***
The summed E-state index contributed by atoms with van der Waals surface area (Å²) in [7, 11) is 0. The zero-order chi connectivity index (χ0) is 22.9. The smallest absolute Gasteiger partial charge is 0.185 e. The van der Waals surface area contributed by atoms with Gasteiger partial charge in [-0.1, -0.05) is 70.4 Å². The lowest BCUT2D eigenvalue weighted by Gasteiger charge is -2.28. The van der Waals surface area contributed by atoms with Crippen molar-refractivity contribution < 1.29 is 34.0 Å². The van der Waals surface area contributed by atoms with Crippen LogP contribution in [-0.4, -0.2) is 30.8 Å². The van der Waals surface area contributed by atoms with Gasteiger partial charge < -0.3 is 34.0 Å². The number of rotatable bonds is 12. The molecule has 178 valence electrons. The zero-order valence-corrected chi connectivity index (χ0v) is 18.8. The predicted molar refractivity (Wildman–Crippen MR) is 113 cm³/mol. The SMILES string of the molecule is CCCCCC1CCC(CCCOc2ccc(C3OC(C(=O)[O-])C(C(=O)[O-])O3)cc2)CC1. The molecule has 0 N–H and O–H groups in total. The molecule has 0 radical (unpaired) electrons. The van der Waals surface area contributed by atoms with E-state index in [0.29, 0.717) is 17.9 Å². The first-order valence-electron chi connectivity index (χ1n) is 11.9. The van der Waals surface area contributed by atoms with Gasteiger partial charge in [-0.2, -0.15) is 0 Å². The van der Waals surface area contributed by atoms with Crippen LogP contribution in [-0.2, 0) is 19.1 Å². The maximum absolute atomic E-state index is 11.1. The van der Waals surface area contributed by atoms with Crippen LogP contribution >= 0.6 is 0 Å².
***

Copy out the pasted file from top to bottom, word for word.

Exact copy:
The summed E-state index contributed by atoms with van der Waals surface area (Å²) in [7, 11) is 0. The zero-order chi connectivity index (χ0) is 22.9. The smallest absolute Gasteiger partial charge is 0.185 e. The van der Waals surface area contributed by atoms with Gasteiger partial charge in [-0.1, -0.05) is 70.4 Å². The lowest BCUT2D eigenvalue weighted by Gasteiger charge is -2.28. The van der Waals surface area contributed by atoms with Crippen molar-refractivity contribution < 1.29 is 34.0 Å². The van der Waals surface area contributed by atoms with Crippen LogP contribution in [-0.4, -0.2) is 30.8 Å². The van der Waals surface area contributed by atoms with Gasteiger partial charge < -0.3 is 34.0 Å². The number of rotatable bonds is 12. The molecule has 178 valence electrons. The zero-order valence-corrected chi connectivity index (χ0v) is 18.8. The predicted molar refractivity (Wildman–Crippen MR) is 113 cm³/mol. The SMILES string of the molecule is CCCCCC1CCC(CCCOc2ccc(C3OC(C(=O)[O-])C(C(=O)[O-])O3)cc2)CC1. The molecule has 0 N–H and O–H groups in total. The molecule has 0 radical (unpaired) electrons. The van der Waals surface area contributed by atoms with E-state index in [0.29, 0.717) is 17.9 Å². The first-order valence-electron chi connectivity index (χ1n) is 11.9. The van der Waals surface area contributed by atoms with Gasteiger partial charge in [-0.2, -0.15) is 0 Å². The van der Waals surface area contributed by atoms with Crippen LogP contribution in [-0.2, 0) is 19.1 Å². The maximum absolute atomic E-state index is 11.1. The van der Waals surface area contributed by atoms with Crippen LogP contribution >= 0.6 is 0 Å².